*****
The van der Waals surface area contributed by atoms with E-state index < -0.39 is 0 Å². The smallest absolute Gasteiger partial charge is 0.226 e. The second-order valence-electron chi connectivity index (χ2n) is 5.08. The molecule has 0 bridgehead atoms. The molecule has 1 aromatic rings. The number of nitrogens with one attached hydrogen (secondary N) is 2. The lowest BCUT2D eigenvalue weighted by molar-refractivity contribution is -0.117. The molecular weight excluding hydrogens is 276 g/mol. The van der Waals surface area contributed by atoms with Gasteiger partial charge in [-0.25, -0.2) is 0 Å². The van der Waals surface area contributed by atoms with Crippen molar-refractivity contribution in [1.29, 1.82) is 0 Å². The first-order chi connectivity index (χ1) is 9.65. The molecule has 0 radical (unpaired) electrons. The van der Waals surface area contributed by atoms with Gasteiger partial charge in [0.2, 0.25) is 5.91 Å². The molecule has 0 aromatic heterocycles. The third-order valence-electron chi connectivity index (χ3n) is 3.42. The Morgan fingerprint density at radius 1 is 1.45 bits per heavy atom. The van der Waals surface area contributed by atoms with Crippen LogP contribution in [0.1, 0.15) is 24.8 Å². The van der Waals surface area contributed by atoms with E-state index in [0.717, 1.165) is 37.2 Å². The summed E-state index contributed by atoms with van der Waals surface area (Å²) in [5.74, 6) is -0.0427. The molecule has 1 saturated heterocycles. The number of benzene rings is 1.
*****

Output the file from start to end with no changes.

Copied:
The van der Waals surface area contributed by atoms with E-state index < -0.39 is 0 Å². The smallest absolute Gasteiger partial charge is 0.226 e. The second-order valence-electron chi connectivity index (χ2n) is 5.08. The molecule has 0 bridgehead atoms. The molecule has 1 aromatic rings. The number of nitrogens with one attached hydrogen (secondary N) is 2. The lowest BCUT2D eigenvalue weighted by molar-refractivity contribution is -0.117. The molecular weight excluding hydrogens is 276 g/mol. The van der Waals surface area contributed by atoms with Gasteiger partial charge in [-0.25, -0.2) is 0 Å². The van der Waals surface area contributed by atoms with Crippen molar-refractivity contribution in [1.29, 1.82) is 0 Å². The first-order chi connectivity index (χ1) is 9.65. The molecule has 0 radical (unpaired) electrons. The van der Waals surface area contributed by atoms with Gasteiger partial charge in [0.2, 0.25) is 5.91 Å². The molecule has 0 aromatic heterocycles. The third-order valence-electron chi connectivity index (χ3n) is 3.42. The Morgan fingerprint density at radius 1 is 1.45 bits per heavy atom. The van der Waals surface area contributed by atoms with Crippen LogP contribution in [0.1, 0.15) is 24.8 Å². The van der Waals surface area contributed by atoms with E-state index in [0.717, 1.165) is 37.2 Å². The summed E-state index contributed by atoms with van der Waals surface area (Å²) in [5.74, 6) is -0.0427. The molecule has 1 saturated heterocycles. The number of benzene rings is 1.